Pro-European Conservative and Labour MPs join forces over Brexit
Group says it can defeat the government, which wants to leave customs union and single market
Chuka Umunna and Anna Soubry: “If they are not going to change their position they are going to lose votes in the House of Commons, it’s as straightforward as that,” says Mr Umunna. Photograph: BBC/PA Wire
The group, which includes former Conservative ministers Anna Soubry and Nicky Morgan as well as Labour’s Chuka Umunna, claimed on Friday that they had enough support to defeat the government, which is committed to leaving the customs union and the single market.
“There is no majority in the House of Commons for us not to participate in the customs union, that is absolutely clear,” Mr Umunna said.
“If they are not going to change their position they are going to lose votes in the House of Commons, it’s as straightforward as that.”
The move comes ahead of a speech on Monday by Jeremy Corbyn, who is expected to announce that Labour now supports remaining in a customs union after Brexit. Mr Corbyn said this week that remaining in a customs union could be the only way to avoid a hard border in Ireland.
Until now, Labour’s position has been that Britain must leave the single market but that customs union membership should remain as an option. A shift in party policy would allow Labour to whip its MPs in support of the cross-party amendment when it is debated after Easter.
The amendment to the Taxation (Cross-Border Trade) Bill says, “it shall be the objective of an appropriate authority to take all necessary steps to implement an international trade agreement which enables the UK to participate after exit day in a customs union with the EU”.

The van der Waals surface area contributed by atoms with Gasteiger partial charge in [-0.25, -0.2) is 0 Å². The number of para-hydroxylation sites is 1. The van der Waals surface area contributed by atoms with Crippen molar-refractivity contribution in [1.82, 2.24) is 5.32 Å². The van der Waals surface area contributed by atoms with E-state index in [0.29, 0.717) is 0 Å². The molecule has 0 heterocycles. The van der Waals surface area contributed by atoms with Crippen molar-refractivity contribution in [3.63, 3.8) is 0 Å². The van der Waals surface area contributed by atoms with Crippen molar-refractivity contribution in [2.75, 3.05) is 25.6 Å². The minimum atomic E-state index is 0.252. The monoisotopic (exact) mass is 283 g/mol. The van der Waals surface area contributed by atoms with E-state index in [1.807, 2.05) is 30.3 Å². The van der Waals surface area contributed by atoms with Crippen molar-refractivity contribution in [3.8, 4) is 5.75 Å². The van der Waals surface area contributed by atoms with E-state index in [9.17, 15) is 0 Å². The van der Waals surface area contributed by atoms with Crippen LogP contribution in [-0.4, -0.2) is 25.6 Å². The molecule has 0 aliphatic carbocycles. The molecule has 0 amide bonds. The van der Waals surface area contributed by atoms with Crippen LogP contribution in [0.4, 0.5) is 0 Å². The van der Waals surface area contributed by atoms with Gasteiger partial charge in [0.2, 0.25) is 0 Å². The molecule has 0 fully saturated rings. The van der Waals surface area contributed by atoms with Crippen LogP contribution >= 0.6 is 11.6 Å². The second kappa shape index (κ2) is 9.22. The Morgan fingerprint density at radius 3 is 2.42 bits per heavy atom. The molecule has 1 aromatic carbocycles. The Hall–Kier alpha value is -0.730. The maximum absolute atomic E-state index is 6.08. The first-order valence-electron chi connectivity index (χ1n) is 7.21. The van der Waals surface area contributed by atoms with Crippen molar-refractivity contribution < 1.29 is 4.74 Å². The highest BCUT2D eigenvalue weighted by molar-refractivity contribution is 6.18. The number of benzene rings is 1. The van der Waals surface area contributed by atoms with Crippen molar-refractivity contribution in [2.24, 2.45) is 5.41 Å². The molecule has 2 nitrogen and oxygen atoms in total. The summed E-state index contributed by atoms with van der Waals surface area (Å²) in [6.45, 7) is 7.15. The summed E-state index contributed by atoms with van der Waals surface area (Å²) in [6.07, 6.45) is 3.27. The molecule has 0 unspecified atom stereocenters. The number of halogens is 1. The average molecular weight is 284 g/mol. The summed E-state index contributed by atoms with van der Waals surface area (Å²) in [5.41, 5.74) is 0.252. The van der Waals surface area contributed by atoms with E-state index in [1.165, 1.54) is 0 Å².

The government on Friday again ruled out remaining part of a customs union with the EU after Brexit.
“If we were part of the customs union, we wouldn’t be able to negotiate trade deals independently with other countries and we wouldn’t have full sovereign control of our destiny as a nation,” health secretary Jeremy Hunt told the BBC.
“Customs union is one way of getting frictionless trade, but it’s not the only way and what we’re saying is that we want to achieve frictionless trade by agreement between two sovereign bodies: the United Kingdom and the European Union.”
Theresa May will outline Britain’s proposal for a future trade relationship with the EU in a speech next Friday, the sixth in a series of speeches by senior ministers after Brexit. At an eight-hour meeting on Thursday at Chequers, the prime minister’s country residence, her Brexit war cabinet agreed that Britain should be free to choose its own regulatory regime after it leaves the EU.
The country would opt for a free trade deal with the EU similar to that enjoyed by Canada but would seek greater access to the single market by voluntarily aligning regulations in some sectors.
“The central common understanding is that there will be areas and sectors of industry where we agree to align our regulations with European regulations,” Mr Hunt said.
“The automotive industry is perhaps an obvious example because of supply chains that are integrated. But it will be on a voluntary basis; we will as a sovereign power have the right to choose to diverge, and what we won’t be doing is accepting changes in rules because the EU unilaterally chooses to make those changes.”
“We all got behind the prime minister and we’ve agreed the basis for her speech next week and looking forward to it going ahead,” she said.